5. make the Italian meringue and fold into the crème pâtissière to get a light yet creamy chiboust
6. ‘montage de l’Emotion’ = place each baba over the light vanilla gelée and top witn pipped chiboust
Emotion infiniment vanille
serves 6 (makes 6 x 170ml glasses)1. for the baba
5g dried yeast
30ml tepid water (35°C)
1/4 tsp + 40g sugar extra
40g butter, melted and cooled down a little
seeds from half a Bourbon vanilla pod
Mix the yeast, water and 1/4 tsp of sugar. Stir well and let stand until the yeast swells.
In a large bowl, whisk the egg with the remaining sugar and vanilla. Mix in the melted butter. Combine the flour, a little at a time (fanny: more flour can be added if necessary) until you get a soft dough (fanny: it shouldn’t be sticky though).
Knead for 5 minutes and transfer to a well buttered bowl; loosely cover with foil and let the dough to rise at room temperature for an hour.
When doubled in size, lightly press the dough with the palm of your hand.
Butter and flour the inside of six cooking rings (of the same diameter as the glasses in which you’re going to serve your Emotions) or line them with baking paper.
Divide the dough into 6 equal pieces and form each piece into a ball. Place a ball of dough at the bottom of each cooking ring; repeat with the remaining balls.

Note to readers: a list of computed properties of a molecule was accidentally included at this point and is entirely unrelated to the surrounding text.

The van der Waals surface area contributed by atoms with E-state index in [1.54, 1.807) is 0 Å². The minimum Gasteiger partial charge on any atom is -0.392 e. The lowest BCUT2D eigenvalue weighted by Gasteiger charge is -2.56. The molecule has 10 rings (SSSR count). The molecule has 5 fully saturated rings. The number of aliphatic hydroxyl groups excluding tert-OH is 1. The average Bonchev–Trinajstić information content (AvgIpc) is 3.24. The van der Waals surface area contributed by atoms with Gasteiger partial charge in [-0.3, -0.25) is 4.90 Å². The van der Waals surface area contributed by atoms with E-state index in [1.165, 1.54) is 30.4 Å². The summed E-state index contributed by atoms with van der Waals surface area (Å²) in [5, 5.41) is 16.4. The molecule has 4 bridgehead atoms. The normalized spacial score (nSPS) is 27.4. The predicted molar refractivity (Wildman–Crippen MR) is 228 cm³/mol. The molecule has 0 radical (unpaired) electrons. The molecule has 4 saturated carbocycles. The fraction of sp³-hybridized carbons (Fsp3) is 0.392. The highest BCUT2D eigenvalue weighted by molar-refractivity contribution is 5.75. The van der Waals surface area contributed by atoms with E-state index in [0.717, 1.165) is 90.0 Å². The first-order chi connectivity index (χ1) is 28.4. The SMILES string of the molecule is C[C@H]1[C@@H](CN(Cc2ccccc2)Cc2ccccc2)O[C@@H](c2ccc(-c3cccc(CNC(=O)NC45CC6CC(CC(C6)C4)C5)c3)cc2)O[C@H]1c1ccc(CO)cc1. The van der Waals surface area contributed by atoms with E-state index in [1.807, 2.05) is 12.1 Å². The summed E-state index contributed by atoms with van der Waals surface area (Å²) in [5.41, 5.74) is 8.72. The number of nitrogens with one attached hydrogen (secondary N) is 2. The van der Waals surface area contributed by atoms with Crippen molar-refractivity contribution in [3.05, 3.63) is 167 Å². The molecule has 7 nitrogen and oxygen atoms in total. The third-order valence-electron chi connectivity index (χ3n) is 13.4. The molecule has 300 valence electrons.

Allow to rise for another hour and preheat the oven to 180°C.
Bake the babas into preheated oven for 20 minutes or until puffy and golden. Transfer to a wire rack, unmould and place them in a deep baking dish and drench with vanilla syrup (fanny: try to coat them evenly).2. for the vanilla syrup
half a Tahitian vanilla pod
Place the water and sugar in a saucepan and bring to the boil.
Slice the vanilla pod lengthways and scrape the seeds. Mix both the sliced pod and the seed to the syrup and simmer for 3 minutes until thickened but not coloured.3. for the vanilla gelée
250ml semi-skimmed milk
2 leaves gelatine
seeds from half a Mexican vanilla pod
180ml single cream
Place the milk, sugar and vanilla in a saucepan over a medium heat, then bring to the boil before removing from the heat.
Soak the gelatine leaves in cold water until soft. Squeeze out the excess water and drop the gelatine into the hot milk mixture and whisk until dissolved.
Add the cream and whisk until smooth.
Strain the mixture through a fine sieve and divide between six glasses (capacity of 170ml) and chill for at least three hours.4. for the crème pâtissière
half a Bourbon vanilla bean
3 egg yolks
Put the milk into a saucepan, scrape out the seeds from the vanilla bean and ass to the pan along with the pod. Bring to the boil and set aside.
Whisk the egg yolks with the sugar until white and fluffy; mix in the corn flour.
Return the milk to the boil and beat into the egg mixture. Put this back into the pan and place over moderate heat.
Bring it to the boil, stirring constantly – until thick.
Place the crème into a bowl and mixing from time to time, bring it to room temperature.5. for the vanilla chiboust
100g + 20g white sugar
120ml egg whites (fanny: I used the three whites left after having made the crème pâtissière)
pinch of salt
1 quantity of crème pâtissière (see above)
In a sauce pan, place 100g of the sugar and water and bring to the boil.
When the temperature of the sugar syrup reached 110°C begin to beat the egg whites with the salt until stiff then add the remaining sugar.